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date: 21 June 2021

Abstract and Keywords

Social media have become critical components of all phases of crisis management, including preparedness, response, and recovery. Numerous recent events have demonstrated that during extreme occurrences (such as natural hazards, civil unrest, and domestic terrorist attacks), social media platforms are appropriated for response activities, providing new infrastructure for official responders to disseminate event-related information, interact with members of the public, and monitor public opinion. Emergency responders recognize the potential of social media platforms and actively use these technologies to share information and connect with constituents; however, many questions remain about the effectiveness of social media platforms in reaching members of the public during times of crisis. Moreover, there is a strong tendency for research to focus on the behavior of the public rather than on that of official emergency responders. This chapter reviews prior and ongoing work that contributes to our understanding of usage practices and the effectiveness of networked online communication during times of crisis. In particular, it focuses on empirically driven research that utilizes large-scale data sets of behavioral traces captured from social media platforms. Together this body of work demonstrates how computational techniques combined with rich, curated data sets can be used to explore information and communication behaviors in online networks.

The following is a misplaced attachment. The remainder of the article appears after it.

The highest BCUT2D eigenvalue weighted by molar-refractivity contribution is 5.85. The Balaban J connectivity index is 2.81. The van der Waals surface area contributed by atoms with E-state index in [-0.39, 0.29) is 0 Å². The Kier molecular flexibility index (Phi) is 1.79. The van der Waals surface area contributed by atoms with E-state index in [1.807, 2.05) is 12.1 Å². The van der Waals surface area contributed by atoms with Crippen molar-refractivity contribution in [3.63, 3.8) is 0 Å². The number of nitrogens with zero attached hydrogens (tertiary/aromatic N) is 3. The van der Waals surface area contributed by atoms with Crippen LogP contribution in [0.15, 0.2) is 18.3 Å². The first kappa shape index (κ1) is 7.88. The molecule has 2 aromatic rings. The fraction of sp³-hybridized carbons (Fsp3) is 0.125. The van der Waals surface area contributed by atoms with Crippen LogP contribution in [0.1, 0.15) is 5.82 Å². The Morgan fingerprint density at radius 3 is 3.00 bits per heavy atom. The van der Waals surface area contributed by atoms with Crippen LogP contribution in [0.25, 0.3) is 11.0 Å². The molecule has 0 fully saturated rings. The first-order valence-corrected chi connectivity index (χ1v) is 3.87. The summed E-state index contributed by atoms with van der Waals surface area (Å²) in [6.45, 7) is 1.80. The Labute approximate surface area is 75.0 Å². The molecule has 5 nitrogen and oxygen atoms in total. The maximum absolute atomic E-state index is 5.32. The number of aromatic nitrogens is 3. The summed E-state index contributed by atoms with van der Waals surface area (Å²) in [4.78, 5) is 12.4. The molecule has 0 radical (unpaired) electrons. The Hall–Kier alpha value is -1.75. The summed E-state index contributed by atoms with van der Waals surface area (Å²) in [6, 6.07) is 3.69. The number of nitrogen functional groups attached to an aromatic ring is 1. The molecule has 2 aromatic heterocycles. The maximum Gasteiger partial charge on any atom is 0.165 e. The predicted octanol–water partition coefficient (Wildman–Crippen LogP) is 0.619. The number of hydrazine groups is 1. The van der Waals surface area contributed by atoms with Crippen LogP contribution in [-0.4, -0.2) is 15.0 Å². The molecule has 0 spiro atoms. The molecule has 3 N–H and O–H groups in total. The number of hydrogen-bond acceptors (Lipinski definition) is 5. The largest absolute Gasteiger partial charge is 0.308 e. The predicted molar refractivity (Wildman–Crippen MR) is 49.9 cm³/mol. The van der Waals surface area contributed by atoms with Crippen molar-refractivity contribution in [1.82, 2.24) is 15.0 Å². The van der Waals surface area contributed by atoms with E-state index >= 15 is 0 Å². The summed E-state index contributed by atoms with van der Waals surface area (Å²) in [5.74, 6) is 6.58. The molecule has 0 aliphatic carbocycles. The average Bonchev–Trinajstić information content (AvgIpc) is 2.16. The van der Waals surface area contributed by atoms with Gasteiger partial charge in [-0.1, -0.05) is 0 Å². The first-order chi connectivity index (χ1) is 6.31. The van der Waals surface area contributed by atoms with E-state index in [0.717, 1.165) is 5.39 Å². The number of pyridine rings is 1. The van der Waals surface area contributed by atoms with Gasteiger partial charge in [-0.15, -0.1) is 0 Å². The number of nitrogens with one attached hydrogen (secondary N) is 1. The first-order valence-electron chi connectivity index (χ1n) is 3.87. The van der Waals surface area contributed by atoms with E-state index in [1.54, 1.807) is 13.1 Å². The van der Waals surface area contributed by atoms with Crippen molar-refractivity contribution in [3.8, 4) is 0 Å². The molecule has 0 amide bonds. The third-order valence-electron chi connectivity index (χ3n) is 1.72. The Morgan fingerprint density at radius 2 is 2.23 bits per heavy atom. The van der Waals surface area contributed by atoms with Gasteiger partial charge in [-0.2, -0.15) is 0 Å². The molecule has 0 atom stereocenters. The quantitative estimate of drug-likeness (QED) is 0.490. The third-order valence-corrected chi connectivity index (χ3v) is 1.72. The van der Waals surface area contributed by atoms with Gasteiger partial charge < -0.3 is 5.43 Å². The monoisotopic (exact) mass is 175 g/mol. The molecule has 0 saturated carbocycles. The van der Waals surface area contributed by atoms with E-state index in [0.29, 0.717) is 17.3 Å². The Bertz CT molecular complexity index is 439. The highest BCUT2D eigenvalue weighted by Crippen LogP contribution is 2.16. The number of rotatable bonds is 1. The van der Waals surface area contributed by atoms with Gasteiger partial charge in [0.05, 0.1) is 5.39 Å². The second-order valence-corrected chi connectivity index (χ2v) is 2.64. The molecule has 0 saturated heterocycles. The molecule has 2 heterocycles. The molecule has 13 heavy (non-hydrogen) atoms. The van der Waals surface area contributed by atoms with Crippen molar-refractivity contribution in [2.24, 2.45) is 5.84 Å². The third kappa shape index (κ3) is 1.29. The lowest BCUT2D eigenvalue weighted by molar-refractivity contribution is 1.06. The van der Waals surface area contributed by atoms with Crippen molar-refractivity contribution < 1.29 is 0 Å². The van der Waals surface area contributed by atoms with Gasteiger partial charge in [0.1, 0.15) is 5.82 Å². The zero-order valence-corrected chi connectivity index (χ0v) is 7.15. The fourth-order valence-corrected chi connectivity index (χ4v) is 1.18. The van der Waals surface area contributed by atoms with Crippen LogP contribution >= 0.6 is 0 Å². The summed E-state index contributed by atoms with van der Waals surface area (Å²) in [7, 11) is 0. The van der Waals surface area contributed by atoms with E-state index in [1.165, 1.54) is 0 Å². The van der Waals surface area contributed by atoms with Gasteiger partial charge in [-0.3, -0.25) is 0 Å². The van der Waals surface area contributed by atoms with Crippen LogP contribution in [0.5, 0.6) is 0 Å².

Keywords: social media, crisis informatics, emergency response, social networks, online communication

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